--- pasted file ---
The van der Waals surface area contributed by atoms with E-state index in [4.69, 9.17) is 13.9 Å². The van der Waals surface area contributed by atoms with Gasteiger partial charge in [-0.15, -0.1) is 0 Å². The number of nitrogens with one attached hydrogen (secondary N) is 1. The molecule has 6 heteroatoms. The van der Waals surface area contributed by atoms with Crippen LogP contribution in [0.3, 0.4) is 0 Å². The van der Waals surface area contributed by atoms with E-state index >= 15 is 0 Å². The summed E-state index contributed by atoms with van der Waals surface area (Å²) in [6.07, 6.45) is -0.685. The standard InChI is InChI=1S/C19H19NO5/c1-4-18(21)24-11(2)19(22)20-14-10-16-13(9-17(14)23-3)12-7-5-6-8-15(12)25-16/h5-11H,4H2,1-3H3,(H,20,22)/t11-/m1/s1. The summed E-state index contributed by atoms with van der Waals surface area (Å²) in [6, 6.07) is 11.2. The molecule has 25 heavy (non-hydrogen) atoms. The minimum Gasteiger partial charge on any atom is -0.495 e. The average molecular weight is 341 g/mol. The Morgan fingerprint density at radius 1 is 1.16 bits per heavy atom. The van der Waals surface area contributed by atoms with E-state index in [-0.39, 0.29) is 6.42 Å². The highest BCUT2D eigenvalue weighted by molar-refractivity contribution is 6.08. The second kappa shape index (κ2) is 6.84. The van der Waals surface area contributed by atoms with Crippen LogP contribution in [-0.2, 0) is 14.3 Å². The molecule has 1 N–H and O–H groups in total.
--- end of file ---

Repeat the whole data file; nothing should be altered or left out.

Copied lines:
The van der Waals surface area contributed by atoms with E-state index in [4.69, 9.17) is 13.9 Å². The van der Waals surface area contributed by atoms with Gasteiger partial charge in [-0.15, -0.1) is 0 Å². The number of nitrogens with one attached hydrogen (secondary N) is 1. The molecule has 6 heteroatoms. The van der Waals surface area contributed by atoms with Crippen LogP contribution in [0.3, 0.4) is 0 Å². The van der Waals surface area contributed by atoms with E-state index >= 15 is 0 Å². The summed E-state index contributed by atoms with van der Waals surface area (Å²) in [6.07, 6.45) is -0.685. The standard InChI is InChI=1S/C19H19NO5/c1-4-18(21)24-11(2)19(22)20-14-10-16-13(9-17(14)23-3)12-7-5-6-8-15(12)25-16/h5-11H,4H2,1-3H3,(H,20,22)/t11-/m1/s1. The summed E-state index contributed by atoms with van der Waals surface area (Å²) in [6, 6.07) is 11.2. The molecule has 25 heavy (non-hydrogen) atoms. The minimum Gasteiger partial charge on any atom is -0.495 e. The average molecular weight is 341 g/mol. The Morgan fingerprint density at radius 1 is 1.16 bits per heavy atom. The van der Waals surface area contributed by atoms with E-state index in [-0.39, 0.29) is 6.42 Å². The highest BCUT2D eigenvalue weighted by molar-refractivity contribution is 6.08. The second kappa shape index (κ2) is 6.84. The van der Waals surface area contributed by atoms with Crippen LogP contribution in [-0.2, 0) is 14.3 Å². The molecule has 1 N–H and O–H groups in total.